Abstract: "Dimensions of the nature, scope, and complexity of collective action in Kenya have evolved over many years. In studying collective action, the aim is to understand why and how people participate in networks of trust. The purpose of this study was to investigate the different objectives that farmers pursue through collective action with the aim of understanding the patterns of people's participation in collective action, identify factors that influence people to join groups, and identify the costs and benefits of participating in activities of groups. The study was carried out in four sites spread across the highlands of central Kenya. Data was collected from a total of 442 households, focusing on whether members of those households belonged to groups and if so, what type of groups these were and their activities. In addition we looked at how these groups functioned and identified some of the contributions members make to these groups and the benefits from the same. The analysis shows that collective action is used to accomplish a range of activities for different socioeconomic categories and that the majority of households in central Kenya engage in some form of group activity.... The study suggests that where institutions and policies that promote individual or private sector growth are weak, collective action can help to overcome these weaknesses and connect individuals in these institutions and policies." from Author's Abstract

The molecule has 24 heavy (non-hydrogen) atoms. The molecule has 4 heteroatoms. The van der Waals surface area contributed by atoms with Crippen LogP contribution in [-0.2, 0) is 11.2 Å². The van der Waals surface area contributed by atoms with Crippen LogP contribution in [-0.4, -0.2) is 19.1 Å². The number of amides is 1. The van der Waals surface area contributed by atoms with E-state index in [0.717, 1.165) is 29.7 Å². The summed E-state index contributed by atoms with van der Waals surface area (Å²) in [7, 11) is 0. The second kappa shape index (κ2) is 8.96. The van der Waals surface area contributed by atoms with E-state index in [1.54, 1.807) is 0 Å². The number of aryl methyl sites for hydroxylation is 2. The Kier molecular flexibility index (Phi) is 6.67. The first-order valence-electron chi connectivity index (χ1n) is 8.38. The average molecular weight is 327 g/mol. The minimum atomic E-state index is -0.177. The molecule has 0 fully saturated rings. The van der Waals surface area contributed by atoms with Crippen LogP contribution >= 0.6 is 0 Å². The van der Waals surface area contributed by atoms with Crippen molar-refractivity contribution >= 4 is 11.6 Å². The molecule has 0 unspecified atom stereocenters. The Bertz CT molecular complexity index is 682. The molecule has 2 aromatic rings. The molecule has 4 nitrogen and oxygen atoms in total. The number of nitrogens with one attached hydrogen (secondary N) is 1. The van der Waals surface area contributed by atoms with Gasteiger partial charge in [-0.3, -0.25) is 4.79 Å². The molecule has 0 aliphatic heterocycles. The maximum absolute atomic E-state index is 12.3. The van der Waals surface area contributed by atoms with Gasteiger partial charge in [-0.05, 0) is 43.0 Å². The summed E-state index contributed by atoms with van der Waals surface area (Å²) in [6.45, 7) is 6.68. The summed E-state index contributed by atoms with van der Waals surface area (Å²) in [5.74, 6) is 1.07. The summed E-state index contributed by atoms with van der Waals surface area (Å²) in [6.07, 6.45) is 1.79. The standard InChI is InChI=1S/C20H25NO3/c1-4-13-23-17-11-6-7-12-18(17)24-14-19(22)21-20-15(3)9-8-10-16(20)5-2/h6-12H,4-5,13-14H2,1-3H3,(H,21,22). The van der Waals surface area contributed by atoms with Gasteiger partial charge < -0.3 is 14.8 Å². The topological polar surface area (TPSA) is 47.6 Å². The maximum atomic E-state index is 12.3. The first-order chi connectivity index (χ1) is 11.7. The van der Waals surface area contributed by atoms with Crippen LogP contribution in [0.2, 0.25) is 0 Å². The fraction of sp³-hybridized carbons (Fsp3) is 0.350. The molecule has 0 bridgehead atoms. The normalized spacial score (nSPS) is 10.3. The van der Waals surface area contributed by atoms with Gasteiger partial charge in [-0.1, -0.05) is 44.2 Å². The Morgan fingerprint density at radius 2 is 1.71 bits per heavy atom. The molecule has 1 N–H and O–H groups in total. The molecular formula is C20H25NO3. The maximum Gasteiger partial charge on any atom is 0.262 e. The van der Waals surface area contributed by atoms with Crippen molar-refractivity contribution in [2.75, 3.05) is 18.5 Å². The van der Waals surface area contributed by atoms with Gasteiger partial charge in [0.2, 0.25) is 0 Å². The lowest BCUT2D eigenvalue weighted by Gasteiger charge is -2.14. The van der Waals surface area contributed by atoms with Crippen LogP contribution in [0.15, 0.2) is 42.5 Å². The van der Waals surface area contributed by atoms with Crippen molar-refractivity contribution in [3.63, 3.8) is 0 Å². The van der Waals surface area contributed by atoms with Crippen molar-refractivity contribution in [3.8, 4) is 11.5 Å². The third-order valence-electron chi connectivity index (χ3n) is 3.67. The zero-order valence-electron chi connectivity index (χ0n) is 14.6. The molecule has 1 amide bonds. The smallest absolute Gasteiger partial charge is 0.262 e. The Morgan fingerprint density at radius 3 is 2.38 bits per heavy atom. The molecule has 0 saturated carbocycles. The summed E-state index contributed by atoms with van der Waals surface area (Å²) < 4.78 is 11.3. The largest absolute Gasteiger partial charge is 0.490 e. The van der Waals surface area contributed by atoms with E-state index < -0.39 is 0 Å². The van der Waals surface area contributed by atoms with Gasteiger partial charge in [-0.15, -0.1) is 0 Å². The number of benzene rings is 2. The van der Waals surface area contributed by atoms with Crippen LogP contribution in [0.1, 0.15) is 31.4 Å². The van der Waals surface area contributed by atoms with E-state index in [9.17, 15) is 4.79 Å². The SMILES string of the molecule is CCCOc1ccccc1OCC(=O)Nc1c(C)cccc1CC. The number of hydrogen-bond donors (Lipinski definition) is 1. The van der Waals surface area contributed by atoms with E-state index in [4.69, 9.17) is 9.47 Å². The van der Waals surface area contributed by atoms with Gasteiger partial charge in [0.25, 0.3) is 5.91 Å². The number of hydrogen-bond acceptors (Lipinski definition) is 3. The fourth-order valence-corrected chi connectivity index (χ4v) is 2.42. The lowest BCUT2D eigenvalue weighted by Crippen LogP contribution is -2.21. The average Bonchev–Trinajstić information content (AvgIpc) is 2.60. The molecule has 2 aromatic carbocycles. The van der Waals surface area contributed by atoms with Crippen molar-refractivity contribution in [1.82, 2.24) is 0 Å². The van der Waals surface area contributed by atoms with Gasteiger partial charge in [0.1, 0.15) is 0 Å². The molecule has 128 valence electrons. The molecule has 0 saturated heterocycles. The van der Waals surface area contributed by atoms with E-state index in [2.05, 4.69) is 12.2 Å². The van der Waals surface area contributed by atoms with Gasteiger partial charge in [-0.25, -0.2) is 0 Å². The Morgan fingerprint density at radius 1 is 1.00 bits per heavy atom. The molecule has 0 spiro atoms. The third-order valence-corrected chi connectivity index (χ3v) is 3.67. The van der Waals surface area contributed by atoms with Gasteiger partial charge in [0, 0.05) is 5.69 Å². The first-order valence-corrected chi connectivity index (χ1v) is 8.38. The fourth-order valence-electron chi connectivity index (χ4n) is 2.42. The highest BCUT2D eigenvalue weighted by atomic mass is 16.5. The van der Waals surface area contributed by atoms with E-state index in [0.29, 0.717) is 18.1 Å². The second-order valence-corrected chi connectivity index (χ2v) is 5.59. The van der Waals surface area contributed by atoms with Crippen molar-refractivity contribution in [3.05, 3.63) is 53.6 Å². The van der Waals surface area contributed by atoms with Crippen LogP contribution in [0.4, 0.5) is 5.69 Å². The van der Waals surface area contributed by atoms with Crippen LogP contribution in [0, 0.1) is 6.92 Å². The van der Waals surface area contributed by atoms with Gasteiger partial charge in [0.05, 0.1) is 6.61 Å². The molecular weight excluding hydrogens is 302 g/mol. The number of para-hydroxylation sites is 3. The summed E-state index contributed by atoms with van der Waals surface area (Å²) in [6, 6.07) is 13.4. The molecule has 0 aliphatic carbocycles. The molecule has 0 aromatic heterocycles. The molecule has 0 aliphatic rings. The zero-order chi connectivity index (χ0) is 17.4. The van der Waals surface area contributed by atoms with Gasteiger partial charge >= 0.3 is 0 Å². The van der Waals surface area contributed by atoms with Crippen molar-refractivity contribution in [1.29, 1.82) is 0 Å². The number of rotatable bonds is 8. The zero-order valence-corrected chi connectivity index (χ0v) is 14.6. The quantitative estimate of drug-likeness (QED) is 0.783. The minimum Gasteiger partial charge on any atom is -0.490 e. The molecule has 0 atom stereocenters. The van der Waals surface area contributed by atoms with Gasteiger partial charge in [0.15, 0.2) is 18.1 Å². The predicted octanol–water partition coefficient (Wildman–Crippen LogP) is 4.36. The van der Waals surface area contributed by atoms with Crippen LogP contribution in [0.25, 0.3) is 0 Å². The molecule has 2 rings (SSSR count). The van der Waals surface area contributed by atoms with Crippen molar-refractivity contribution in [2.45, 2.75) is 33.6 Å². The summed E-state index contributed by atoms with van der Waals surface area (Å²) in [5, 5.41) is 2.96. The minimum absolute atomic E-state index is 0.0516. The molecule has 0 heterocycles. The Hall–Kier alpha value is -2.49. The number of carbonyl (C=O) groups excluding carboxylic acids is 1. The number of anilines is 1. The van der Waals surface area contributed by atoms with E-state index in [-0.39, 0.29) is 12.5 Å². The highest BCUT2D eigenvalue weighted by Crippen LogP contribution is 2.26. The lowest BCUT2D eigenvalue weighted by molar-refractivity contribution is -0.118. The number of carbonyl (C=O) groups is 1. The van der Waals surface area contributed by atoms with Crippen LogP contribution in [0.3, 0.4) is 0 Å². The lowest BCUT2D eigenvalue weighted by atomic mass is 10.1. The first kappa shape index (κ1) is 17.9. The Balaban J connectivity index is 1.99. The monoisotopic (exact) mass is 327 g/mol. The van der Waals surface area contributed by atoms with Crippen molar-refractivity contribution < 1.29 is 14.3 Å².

Keywords: Collective action ,Trust ,Community participation ,cost benefit analysis ,Household surveys ,
    Date: 2005